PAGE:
Slow and steady, we made our way up the first climb out of urban hell, through rolling hills dotted with cattle and sunflowers. Suddenly I took a second look at a pullout across the highway. Incongruous with the landscape, there was a man, alone, next to his plus size pick up jamming away on a full set of drums in the dirt while traffic cruised along. If it wasn’t so risky to kill the Beauville’s momentum up the pass I would have requested we stop to take a photo, or ask him if this is a regular performance spot, or if the acoustics are surprisingly good at this pullout, or is he just blowing off steam on a Friday evening after a rough week? Maybe we all should pull over and bang on our drums without worrying what passersby might think.
Over the summit the Beauville meandered along the Payette River, railroad tracks tracing the opposite bank. I wondered how much they’re still traveled. We passed ranches for sale that inspired brief daydreams of cowboy life and a very cool collection of small propeller planes further down the road. The mountains, cut through by river and road, became more pronounced, reaching violently up into the darkening sky, and stoked my excitement for the days to come.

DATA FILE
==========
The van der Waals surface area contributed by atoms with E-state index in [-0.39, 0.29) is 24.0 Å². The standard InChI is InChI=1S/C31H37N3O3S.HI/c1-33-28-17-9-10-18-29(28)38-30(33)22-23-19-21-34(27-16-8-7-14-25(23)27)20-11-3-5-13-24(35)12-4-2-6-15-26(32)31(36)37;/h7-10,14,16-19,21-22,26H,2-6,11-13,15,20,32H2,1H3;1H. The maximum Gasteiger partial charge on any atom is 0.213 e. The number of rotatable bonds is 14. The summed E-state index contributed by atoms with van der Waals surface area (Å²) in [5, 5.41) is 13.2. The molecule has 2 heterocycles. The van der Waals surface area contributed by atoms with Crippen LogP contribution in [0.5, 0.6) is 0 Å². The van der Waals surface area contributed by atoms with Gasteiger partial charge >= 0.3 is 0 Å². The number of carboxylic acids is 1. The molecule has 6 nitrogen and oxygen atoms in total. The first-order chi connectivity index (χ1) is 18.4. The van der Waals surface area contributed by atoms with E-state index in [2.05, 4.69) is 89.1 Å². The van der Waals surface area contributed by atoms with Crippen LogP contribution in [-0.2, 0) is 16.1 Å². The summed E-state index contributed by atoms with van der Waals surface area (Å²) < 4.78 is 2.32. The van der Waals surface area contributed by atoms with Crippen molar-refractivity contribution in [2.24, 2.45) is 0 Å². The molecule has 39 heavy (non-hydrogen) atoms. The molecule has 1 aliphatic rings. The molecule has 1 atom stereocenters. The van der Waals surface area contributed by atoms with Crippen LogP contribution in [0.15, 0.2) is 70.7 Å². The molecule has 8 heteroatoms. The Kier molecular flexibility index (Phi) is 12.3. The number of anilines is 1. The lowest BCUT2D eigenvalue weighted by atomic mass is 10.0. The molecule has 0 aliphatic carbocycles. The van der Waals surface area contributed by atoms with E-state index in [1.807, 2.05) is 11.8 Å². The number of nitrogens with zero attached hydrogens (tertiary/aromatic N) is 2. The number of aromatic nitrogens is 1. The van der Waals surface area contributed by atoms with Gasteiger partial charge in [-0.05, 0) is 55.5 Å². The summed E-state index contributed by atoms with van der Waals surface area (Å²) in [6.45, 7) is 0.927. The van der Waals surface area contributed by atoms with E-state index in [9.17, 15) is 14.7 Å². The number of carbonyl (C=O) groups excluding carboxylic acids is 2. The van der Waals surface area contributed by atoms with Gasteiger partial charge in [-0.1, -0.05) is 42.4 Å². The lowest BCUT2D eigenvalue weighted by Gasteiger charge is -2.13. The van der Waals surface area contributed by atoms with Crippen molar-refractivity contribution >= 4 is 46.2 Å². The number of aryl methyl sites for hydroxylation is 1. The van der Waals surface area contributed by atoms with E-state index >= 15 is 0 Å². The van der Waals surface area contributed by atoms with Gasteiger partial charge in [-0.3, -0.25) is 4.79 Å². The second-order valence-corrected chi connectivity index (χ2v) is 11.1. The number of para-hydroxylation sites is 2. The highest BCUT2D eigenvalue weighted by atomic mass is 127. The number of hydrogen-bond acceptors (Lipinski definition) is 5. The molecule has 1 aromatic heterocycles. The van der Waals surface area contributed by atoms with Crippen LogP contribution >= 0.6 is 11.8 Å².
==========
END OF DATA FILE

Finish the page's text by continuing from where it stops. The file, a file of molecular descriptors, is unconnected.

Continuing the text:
This morning we woke along the river bank and postponed our daily coffee and writing until the Beauville delivered us further into the mountains. Again, assorted vehicles shot around us one after another over the passes and led us down through the morning fog sitting low in the valley, but no matter, life at Beauville Speed suits me fine.